UV rays are allies of the body, but if precautions are not taken they can cause damage to the skin and eyes. Here's what UV rays are and what effects they cause
The sun is a source of life and heat. It puts you in a good mood, it is the undisputed star of hot summer days, it plays a key role in some physiological processes of the body, but it is also a source of UV rays. These have the ability to penetrate through sun exposure but, without the necessary precautions, can cause damage over time. For this reason, experts recommend – especially in summer – to avoid exposure to the sun during the hottest hours of the day and to protect the skin by applying adequate protection.
However, UV rays (in particular UV-C) are being heard more and more in recent months in correlation with the spread of Covid-19. In fact, masks and cleansing gels are essential to reduce the infection, but UV-C ray lamps can also provide valuable help. The reason? UV-C rays, according to the findings of various studies, have a germicidal action on viruses and bacteria.
So let's see what UV rays are, what the effects on humans and viruses can be, but above all what is the correlation between UV-C lamps and Coronavirus.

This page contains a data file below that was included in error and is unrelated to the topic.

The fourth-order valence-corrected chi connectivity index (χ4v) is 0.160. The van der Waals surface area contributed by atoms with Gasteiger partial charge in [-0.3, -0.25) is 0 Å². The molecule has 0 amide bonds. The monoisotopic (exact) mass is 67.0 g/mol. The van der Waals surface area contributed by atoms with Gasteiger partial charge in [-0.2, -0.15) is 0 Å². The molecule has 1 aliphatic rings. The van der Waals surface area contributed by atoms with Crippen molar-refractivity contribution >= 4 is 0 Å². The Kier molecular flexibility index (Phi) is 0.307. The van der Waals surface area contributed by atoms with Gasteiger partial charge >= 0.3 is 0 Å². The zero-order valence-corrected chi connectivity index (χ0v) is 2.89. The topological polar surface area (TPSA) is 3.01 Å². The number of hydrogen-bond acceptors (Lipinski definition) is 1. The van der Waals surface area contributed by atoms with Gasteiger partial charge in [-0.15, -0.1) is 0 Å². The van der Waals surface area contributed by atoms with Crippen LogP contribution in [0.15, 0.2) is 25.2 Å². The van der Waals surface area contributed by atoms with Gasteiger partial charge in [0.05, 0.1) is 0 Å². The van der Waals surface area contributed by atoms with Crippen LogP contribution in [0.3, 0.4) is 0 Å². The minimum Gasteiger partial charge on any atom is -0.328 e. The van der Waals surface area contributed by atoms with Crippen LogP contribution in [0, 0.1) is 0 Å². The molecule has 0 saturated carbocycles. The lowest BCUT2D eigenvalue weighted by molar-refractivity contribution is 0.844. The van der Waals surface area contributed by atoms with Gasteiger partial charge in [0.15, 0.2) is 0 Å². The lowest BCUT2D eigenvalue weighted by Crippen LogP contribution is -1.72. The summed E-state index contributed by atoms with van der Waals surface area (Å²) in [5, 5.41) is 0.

- What are
- UV-A rays
- UV-B rays
- UV-C rays
- What damage they can cause
- UV-C and Coronavirus lamps
UV rays, as indicated by the World Health Organization, are ultraviolet radiation coming mostly from the sun, but also from artificial sources such as those used in the commercial, industrial and leisure fields. With a wavelength ranging from 100 to 400 nanometers (nm), ultraviolet radiation is divided into three bands:
- UV-A rays (315-400 nm);
- UV-B rays (280-315 nm);
- UV-C rays (100-280 nm).
To reach the earth, ultraviolet rays must pass through the atmosphere and in this passage UV-C rays and about 90% of UV-B rays are absorbed, so they are mostly UV-A rays and a part of the UV-B rays reaching the earth's surface.
But the amount of UV radiation that reaches the earth also depends on other (countless) factors such as:
- the height of the sun in the sky (lower in the hottest months, especially around noon in the summer months);
- the altitude (every 1,000 meters, UV levels increase by 10-12%);
- the reflection on the ground (sand reflects about 15% of UV radiation, while snow reflects about 80%);
- the thickness of the ozone layer (the reduction of the ozone layer due to pollution facilitates the passage of UV-A and UV-B rays on the earth);
Let's see specifically the types of UV rays.